|Name:||Doyle, James E.|
|Memorial Panel #:||8|
|District / Unit:||006th District|
|End of Watch:||5 February 1982|
|Incident Details:||Probationary Patrolman James E. Doyle was an 8-month veteran of the Chicago Police Department, assigned to the Bureau of Administrative Services – Training Division Unit 044, detailed to the 006th District – Gresham.
On February, 5, 1982, at approximately 10:00 PM, Officer Doyle and his partner, Patrolman Robert M. Mantia, were in their marked police car when a citizen approached them. He informed the officers that he had been a passenger on the route 79 CTA bus and recognized a man on board who had previously robbed him. The Officers boarded the bus at 28 West 79th Street near Lafayette Avenue and spotted the offender, Edgar Hope, who was carrying two concealed firearms. One of theses weapons was previously used during the murder and attempted murder of two Cook County Correctional Officers. As the officers approached, Hope fatally shot Officer Doyle in the head and injured two passengers. The gunman then turned and fired at the second officer, but missed. The second officer returned fire, striking Hope and preventing his escape. Officer Doyle was transported to St. Bernard hospital.
Edgar Hope stood trial, was found guilty and sentenced to death. On January 10, 2003, the Governor at the time, George Ryan, commuted his sentence, along with those of all 167 other inmates on death row, to life in prison. Hope died from liver cancer at the Menard Correctional Center on March 24, 2012.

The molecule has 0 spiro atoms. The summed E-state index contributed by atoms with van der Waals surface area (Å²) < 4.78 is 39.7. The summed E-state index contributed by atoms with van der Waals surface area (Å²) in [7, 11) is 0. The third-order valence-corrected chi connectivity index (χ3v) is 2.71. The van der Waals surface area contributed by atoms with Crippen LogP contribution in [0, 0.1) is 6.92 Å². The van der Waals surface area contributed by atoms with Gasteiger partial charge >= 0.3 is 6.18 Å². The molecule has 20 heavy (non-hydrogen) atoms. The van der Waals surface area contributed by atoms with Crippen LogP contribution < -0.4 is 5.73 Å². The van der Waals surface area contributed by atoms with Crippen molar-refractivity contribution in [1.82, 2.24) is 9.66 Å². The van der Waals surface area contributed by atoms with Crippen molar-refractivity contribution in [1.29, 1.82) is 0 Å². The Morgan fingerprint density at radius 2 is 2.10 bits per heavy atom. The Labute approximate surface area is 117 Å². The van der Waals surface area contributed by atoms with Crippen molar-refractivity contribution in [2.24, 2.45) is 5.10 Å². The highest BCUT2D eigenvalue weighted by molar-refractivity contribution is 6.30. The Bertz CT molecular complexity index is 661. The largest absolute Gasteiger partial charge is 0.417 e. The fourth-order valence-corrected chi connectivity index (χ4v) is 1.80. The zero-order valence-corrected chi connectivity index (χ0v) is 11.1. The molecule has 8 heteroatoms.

Officer Doyle’s funeral mass was held at St. Denis Church and he was laid to rest in St. Mary Catholic Cemetery, 3801 W. 87th Street, Evergreen Park, IL.
Probationary Patrolman, James E. Doyle, born December 12, 1947, received his probationary appointment to the Chicago Police Department on June 8, 1981 and was in recruit class 81-4C at the Jackson Street Police Academy.
Officer Doyle served in the U.S. Marine Corps and was a veteran of the Vietnam War, serving two tours. He was also a member of the Fraternal Order of Police. He is survived by his fiancee, nephew, Patrick, sister, Mary Jo and mother, Rose, who passed away soon after her son’s death by what many describe as a “broken heart.”
The death of Officer Doyle was the catalyst for changes in recruit training by the police department. Tragically, his passing would lead indirectly to the deaths of two other officers, Patrolman William P. Fahey and Richard J. O’Brien. The officers were shot and killed as they returned from Officer Doyle’s funeral.